I worked up both halves of the trivet in one afternoon/evening, and then finished the project the next night.

I’m really happy with it and hope it will work out as well as the much plainer and thicker cotton trivet I made years ago but is still going strong. Plus, it’s so pretty! I think it could be just as stunning in one color, perhaps even better looking without the colors to distract from the stitches, but I was happy with how this turned out.

I didn’t have to spend any money and it’ll provide some usefulness and a pop of color. Win win!

Crochet Hexagonal Trivet

Who Doesn’t Love a Big Pink Bunny?

When I first started working with this custom order request, I honestly didn’t know how big the bunny would turn out in the end, just that it would be “twice the size” of the Big-Bottomed Bunny* I already have in my shop.

I worked with the pattern to double the number of rounds and stitches, carefully monitoring the shape as I went along. She ended up twice the height at a full 12″ tall, but I think she ended up more like 3X the width around — look at that big old bottom!

Although it took more yarn than I expected, I’m really happy with this beauty, and hope her new owner is, too. She’s soft and squishy, and just cute to look at. Her soft pink color gives any room a nice little pop.

*Pattern is not mine–it is from the book Crochet One-Skein Wonders, which is a fabulous book!

Up ‘Do

Recent Cutie Patooties

I have been on a bit of a tear lately finishing (and starting) various projects. I even started a knit dishcloth the other day, but it’s TBD on whether it’ll be a useful item or be wound back up into a yarn cake.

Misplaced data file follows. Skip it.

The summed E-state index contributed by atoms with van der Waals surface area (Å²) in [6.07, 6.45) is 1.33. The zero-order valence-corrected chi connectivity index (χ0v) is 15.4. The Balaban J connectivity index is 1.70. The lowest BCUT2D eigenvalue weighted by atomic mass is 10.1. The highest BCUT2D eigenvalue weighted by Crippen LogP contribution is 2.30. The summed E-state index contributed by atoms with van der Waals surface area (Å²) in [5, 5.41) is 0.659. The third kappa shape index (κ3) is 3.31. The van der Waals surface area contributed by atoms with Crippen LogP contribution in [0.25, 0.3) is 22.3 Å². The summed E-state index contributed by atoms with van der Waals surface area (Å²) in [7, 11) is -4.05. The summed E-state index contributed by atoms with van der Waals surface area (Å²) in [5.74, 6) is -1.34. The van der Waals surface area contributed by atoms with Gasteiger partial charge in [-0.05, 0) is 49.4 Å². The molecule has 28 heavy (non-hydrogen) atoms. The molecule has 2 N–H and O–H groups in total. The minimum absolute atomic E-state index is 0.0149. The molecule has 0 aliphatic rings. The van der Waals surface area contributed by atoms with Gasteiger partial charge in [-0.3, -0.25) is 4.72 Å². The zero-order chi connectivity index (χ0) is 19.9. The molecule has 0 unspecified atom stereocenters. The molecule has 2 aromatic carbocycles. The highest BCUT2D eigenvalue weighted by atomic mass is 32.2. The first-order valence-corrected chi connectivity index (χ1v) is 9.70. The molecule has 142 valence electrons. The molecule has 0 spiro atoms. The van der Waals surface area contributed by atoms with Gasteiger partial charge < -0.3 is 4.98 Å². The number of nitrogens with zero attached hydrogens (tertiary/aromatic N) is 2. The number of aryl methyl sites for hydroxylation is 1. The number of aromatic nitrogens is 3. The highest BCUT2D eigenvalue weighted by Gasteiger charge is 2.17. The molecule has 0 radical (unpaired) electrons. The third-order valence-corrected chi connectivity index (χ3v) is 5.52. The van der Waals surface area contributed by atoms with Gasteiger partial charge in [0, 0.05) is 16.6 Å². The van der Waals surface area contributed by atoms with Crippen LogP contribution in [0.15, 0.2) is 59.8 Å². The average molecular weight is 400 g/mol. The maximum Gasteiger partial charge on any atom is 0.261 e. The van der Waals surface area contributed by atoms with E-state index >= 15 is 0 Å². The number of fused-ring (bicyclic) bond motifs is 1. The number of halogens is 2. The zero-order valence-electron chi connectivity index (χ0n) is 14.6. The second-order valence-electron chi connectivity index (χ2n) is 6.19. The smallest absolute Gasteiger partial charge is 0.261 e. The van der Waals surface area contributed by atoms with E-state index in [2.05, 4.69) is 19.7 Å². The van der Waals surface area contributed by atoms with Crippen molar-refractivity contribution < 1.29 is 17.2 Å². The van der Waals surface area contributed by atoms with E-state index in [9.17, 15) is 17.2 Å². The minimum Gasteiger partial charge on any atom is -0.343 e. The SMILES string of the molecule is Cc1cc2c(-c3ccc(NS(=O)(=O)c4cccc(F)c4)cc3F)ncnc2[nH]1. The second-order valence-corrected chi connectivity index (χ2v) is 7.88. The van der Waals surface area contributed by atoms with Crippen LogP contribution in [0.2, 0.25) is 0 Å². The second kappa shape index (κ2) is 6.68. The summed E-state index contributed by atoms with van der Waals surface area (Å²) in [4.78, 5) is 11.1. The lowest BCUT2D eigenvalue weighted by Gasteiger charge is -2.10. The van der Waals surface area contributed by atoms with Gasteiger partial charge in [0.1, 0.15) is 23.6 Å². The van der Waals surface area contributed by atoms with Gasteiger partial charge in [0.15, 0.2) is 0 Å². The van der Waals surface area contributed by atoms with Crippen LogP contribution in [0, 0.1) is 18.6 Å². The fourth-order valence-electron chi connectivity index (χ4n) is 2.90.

But here are a couple of recently finished (crocheted) items, both of which turned out SO well and are so freaking cute!

The first is a paper boat amigurumi from the talented designer Lalylala. The other is a standing bunny rabbit from the designer StufftheBody. Both can be found on Ravelry and Etsy.

The bunny I decided to list in the shop. I have plans for the paper boat, but likely I’ll make that a custom listing down the line.

Happy Fourth of July weekend, everybody!

❤ ❤

Blocked: Sunrise Knit-Alike Tunisian Scarf

This scarf took me three months to completely finish, including blocking. Scarves are one of those things that seem easy, and for the most part, they are. But when you get over halfway through and you just want to be finished already, getting to the end can seem like an eternity. Also, I’ve noticed this is more the case with Tunisian crochet scarfs than traditional crochet where you merely turn and keep going.